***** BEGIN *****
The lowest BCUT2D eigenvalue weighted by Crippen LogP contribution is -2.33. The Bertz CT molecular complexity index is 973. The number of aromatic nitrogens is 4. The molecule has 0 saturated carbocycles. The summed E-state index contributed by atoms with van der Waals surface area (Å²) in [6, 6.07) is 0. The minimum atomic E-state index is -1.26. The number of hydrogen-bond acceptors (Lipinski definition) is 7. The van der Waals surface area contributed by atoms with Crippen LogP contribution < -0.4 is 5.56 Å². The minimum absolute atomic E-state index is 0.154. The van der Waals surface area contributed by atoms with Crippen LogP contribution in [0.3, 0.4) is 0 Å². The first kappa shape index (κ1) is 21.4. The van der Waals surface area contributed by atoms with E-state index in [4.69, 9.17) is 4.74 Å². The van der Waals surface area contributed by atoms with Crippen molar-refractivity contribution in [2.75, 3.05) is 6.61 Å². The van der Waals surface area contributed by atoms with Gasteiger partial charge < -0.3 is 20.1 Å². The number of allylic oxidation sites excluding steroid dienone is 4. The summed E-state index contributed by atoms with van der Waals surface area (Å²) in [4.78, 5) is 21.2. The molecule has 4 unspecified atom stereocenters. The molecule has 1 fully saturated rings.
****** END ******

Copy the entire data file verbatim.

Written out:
The lowest BCUT2D eigenvalue weighted by Crippen LogP contribution is -2.33. The Bertz CT molecular complexity index is 973. The number of aromatic nitrogens is 4. The molecule has 0 saturated carbocycles. The summed E-state index contributed by atoms with van der Waals surface area (Å²) in [6, 6.07) is 0. The minimum atomic E-state index is -1.26. The number of hydrogen-bond acceptors (Lipinski definition) is 7. The van der Waals surface area contributed by atoms with Crippen LogP contribution < -0.4 is 5.56 Å². The minimum absolute atomic E-state index is 0.154. The van der Waals surface area contributed by atoms with Crippen LogP contribution in [0.3, 0.4) is 0 Å². The first kappa shape index (κ1) is 21.4. The van der Waals surface area contributed by atoms with E-state index in [4.69, 9.17) is 4.74 Å². The van der Waals surface area contributed by atoms with Crippen molar-refractivity contribution in [2.75, 3.05) is 6.61 Å². The van der Waals surface area contributed by atoms with Gasteiger partial charge < -0.3 is 20.1 Å². The number of allylic oxidation sites excluding steroid dienone is 4. The summed E-state index contributed by atoms with van der Waals surface area (Å²) in [4.78, 5) is 21.2. The molecule has 4 unspecified atom stereocenters. The molecule has 1 fully saturated rings.